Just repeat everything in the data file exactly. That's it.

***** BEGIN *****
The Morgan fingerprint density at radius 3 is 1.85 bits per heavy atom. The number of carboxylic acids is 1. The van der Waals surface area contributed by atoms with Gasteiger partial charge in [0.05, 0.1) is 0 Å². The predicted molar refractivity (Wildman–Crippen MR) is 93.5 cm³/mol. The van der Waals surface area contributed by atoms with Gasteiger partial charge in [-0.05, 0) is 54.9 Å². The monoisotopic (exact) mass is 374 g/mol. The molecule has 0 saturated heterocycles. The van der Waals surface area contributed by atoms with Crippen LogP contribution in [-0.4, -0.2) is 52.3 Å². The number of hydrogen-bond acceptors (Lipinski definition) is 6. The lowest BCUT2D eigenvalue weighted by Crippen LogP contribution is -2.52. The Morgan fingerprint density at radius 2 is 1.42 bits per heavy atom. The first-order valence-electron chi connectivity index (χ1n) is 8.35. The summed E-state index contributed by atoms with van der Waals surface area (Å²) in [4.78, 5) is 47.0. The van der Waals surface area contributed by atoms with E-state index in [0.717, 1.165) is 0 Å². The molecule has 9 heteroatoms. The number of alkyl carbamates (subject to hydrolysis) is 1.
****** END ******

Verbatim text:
The Morgan fingerprint density at radius 3 is 1.85 bits per heavy atom. The number of carboxylic acids is 1. The van der Waals surface area contributed by atoms with Gasteiger partial charge in [0.05, 0.1) is 0 Å². The predicted molar refractivity (Wildman–Crippen MR) is 93.5 cm³/mol. The van der Waals surface area contributed by atoms with Gasteiger partial charge in [-0.05, 0) is 54.9 Å². The monoisotopic (exact) mass is 374 g/mol. The molecule has 0 saturated heterocycles. The van der Waals surface area contributed by atoms with Crippen LogP contribution in [-0.4, -0.2) is 52.3 Å². The number of hydrogen-bond acceptors (Lipinski definition) is 6. The lowest BCUT2D eigenvalue weighted by Crippen LogP contribution is -2.52. The Morgan fingerprint density at radius 2 is 1.42 bits per heavy atom. The first-order valence-electron chi connectivity index (χ1n) is 8.35. The summed E-state index contributed by atoms with van der Waals surface area (Å²) in [4.78, 5) is 47.0. The van der Waals surface area contributed by atoms with E-state index in [0.717, 1.165) is 0 Å². The molecule has 9 heteroatoms. The number of alkyl carbamates (subject to hydrolysis) is 1.